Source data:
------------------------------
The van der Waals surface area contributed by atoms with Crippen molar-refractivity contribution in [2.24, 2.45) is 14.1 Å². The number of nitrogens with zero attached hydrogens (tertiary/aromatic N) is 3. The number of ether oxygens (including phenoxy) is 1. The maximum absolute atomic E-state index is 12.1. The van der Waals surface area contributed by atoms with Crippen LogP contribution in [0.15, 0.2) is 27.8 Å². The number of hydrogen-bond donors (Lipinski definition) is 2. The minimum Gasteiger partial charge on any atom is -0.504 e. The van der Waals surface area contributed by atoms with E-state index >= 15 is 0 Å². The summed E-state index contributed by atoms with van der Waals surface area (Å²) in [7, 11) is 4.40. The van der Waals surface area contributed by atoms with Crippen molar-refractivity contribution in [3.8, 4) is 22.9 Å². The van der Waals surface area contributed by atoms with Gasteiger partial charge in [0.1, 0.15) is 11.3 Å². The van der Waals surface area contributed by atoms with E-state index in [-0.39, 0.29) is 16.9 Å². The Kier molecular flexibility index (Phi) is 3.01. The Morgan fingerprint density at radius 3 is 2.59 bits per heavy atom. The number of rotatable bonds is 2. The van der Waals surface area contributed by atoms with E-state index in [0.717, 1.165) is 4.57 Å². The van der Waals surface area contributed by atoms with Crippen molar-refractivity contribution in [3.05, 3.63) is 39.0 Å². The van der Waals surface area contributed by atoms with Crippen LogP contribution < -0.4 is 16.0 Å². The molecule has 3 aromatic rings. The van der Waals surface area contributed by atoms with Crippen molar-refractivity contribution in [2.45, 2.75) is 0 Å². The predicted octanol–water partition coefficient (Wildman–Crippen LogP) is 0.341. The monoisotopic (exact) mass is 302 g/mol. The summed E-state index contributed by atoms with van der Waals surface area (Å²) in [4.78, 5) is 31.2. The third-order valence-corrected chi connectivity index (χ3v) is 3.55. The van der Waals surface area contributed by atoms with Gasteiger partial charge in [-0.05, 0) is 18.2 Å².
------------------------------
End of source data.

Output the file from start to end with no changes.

The van der Waals surface area contributed by atoms with Crippen molar-refractivity contribution in [2.24, 2.45) is 14.1 Å². The number of nitrogens with zero attached hydrogens (tertiary/aromatic N) is 3. The number of ether oxygens (including phenoxy) is 1. The maximum absolute atomic E-state index is 12.1. The van der Waals surface area contributed by atoms with Crippen LogP contribution in [0.15, 0.2) is 27.8 Å². The number of hydrogen-bond donors (Lipinski definition) is 2. The minimum Gasteiger partial charge on any atom is -0.504 e. The van der Waals surface area contributed by atoms with E-state index >= 15 is 0 Å². The summed E-state index contributed by atoms with van der Waals surface area (Å²) in [7, 11) is 4.40. The van der Waals surface area contributed by atoms with Crippen molar-refractivity contribution in [3.8, 4) is 22.9 Å². The van der Waals surface area contributed by atoms with Gasteiger partial charge in [0.1, 0.15) is 11.3 Å². The van der Waals surface area contributed by atoms with E-state index in [-0.39, 0.29) is 16.9 Å². The Kier molecular flexibility index (Phi) is 3.01. The Morgan fingerprint density at radius 3 is 2.59 bits per heavy atom. The number of rotatable bonds is 2. The van der Waals surface area contributed by atoms with E-state index in [0.717, 1.165) is 4.57 Å². The van der Waals surface area contributed by atoms with Crippen molar-refractivity contribution in [3.05, 3.63) is 39.0 Å². The van der Waals surface area contributed by atoms with Crippen LogP contribution < -0.4 is 16.0 Å². The molecule has 3 aromatic rings. The van der Waals surface area contributed by atoms with Crippen molar-refractivity contribution in [2.45, 2.75) is 0 Å². The predicted octanol–water partition coefficient (Wildman–Crippen LogP) is 0.341. The monoisotopic (exact) mass is 302 g/mol. The summed E-state index contributed by atoms with van der Waals surface area (Å²) in [4.78, 5) is 31.2. The third-order valence-corrected chi connectivity index (χ3v) is 3.55. The van der Waals surface area contributed by atoms with Gasteiger partial charge in [-0.05, 0) is 18.2 Å².